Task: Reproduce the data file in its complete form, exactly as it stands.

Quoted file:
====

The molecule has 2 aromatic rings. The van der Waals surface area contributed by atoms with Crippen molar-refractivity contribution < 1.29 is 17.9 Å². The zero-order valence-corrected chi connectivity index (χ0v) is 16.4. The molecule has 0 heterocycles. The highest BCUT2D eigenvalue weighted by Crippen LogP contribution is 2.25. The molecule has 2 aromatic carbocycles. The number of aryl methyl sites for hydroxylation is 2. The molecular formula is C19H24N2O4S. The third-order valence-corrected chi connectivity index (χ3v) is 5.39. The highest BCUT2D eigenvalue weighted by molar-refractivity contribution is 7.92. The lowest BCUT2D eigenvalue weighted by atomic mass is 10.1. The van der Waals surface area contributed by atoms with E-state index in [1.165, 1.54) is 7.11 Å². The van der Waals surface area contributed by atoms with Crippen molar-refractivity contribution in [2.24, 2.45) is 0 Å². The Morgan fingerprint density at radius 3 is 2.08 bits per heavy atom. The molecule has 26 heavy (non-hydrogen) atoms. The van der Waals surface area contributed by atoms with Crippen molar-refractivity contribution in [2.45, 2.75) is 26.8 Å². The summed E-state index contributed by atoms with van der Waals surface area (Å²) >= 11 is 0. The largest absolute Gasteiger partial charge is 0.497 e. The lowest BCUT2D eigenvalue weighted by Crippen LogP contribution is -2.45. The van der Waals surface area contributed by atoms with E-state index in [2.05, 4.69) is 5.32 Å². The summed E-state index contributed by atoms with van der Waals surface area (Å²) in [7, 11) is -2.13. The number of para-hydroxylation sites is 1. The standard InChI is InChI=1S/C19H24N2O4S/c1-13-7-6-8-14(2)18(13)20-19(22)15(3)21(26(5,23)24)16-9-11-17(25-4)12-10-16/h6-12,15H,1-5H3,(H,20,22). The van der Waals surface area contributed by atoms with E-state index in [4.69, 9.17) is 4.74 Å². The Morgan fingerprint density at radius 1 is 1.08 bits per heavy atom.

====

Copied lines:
The molecule has 2 aromatic rings. The van der Waals surface area contributed by atoms with Crippen molar-refractivity contribution < 1.29 is 17.9 Å². The zero-order valence-corrected chi connectivity index (χ0v) is 16.4. The molecule has 0 heterocycles. The highest BCUT2D eigenvalue weighted by Crippen LogP contribution is 2.25. The molecule has 2 aromatic carbocycles. The number of aryl methyl sites for hydroxylation is 2. The molecular formula is C19H24N2O4S. The third-order valence-corrected chi connectivity index (χ3v) is 5.39. The highest BCUT2D eigenvalue weighted by molar-refractivity contribution is 7.92. The lowest BCUT2D eigenvalue weighted by atomic mass is 10.1. The van der Waals surface area contributed by atoms with E-state index in [1.165, 1.54) is 7.11 Å². The van der Waals surface area contributed by atoms with Crippen molar-refractivity contribution in [2.24, 2.45) is 0 Å². The Morgan fingerprint density at radius 3 is 2.08 bits per heavy atom. The molecule has 26 heavy (non-hydrogen) atoms. The van der Waals surface area contributed by atoms with Crippen molar-refractivity contribution in [2.45, 2.75) is 26.8 Å². The summed E-state index contributed by atoms with van der Waals surface area (Å²) >= 11 is 0. The largest absolute Gasteiger partial charge is 0.497 e. The lowest BCUT2D eigenvalue weighted by Crippen LogP contribution is -2.45. The van der Waals surface area contributed by atoms with E-state index in [2.05, 4.69) is 5.32 Å². The summed E-state index contributed by atoms with van der Waals surface area (Å²) in [7, 11) is -2.13. The number of para-hydroxylation sites is 1. The standard InChI is InChI=1S/C19H24N2O4S/c1-13-7-6-8-14(2)18(13)20-19(22)15(3)21(26(5,23)24)16-9-11-17(25-4)12-10-16/h6-12,15H,1-5H3,(H,20,22). The van der Waals surface area contributed by atoms with E-state index in [4.69, 9.17) is 4.74 Å². The Morgan fingerprint density at radius 1 is 1.08 bits per heavy atom.